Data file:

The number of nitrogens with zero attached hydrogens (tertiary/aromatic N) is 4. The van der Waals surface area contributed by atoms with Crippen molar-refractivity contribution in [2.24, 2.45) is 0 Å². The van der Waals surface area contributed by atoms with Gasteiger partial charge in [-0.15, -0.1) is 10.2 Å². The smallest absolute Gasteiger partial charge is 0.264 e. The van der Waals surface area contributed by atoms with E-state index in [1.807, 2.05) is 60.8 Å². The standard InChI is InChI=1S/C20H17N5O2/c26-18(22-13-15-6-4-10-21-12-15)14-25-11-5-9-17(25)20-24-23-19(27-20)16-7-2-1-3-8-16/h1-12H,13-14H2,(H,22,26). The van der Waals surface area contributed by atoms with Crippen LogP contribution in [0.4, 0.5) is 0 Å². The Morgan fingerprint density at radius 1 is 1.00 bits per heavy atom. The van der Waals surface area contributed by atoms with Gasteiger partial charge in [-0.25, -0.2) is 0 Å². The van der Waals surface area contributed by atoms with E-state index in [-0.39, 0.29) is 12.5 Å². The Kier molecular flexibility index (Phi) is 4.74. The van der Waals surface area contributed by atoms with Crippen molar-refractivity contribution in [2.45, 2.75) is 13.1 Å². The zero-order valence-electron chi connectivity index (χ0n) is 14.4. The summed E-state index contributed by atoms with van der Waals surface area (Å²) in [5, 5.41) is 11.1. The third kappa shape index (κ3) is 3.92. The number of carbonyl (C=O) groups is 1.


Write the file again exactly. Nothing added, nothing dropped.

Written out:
The number of nitrogens with zero attached hydrogens (tertiary/aromatic N) is 4. The van der Waals surface area contributed by atoms with Crippen molar-refractivity contribution in [2.24, 2.45) is 0 Å². The van der Waals surface area contributed by atoms with Gasteiger partial charge in [-0.15, -0.1) is 10.2 Å². The smallest absolute Gasteiger partial charge is 0.264 e. The van der Waals surface area contributed by atoms with E-state index in [1.807, 2.05) is 60.8 Å². The standard InChI is InChI=1S/C20H17N5O2/c26-18(22-13-15-6-4-10-21-12-15)14-25-11-5-9-17(25)20-24-23-19(27-20)16-7-2-1-3-8-16/h1-12H,13-14H2,(H,22,26). The van der Waals surface area contributed by atoms with Crippen LogP contribution in [0.4, 0.5) is 0 Å². The Morgan fingerprint density at radius 1 is 1.00 bits per heavy atom. The van der Waals surface area contributed by atoms with Gasteiger partial charge in [-0.25, -0.2) is 0 Å². The van der Waals surface area contributed by atoms with E-state index in [-0.39, 0.29) is 12.5 Å². The Kier molecular flexibility index (Phi) is 4.74. The van der Waals surface area contributed by atoms with Crippen molar-refractivity contribution in [2.45, 2.75) is 13.1 Å². The zero-order valence-electron chi connectivity index (χ0n) is 14.4. The summed E-state index contributed by atoms with van der Waals surface area (Å²) in [5, 5.41) is 11.1. The third kappa shape index (κ3) is 3.92. The number of carbonyl (C=O) groups is 1.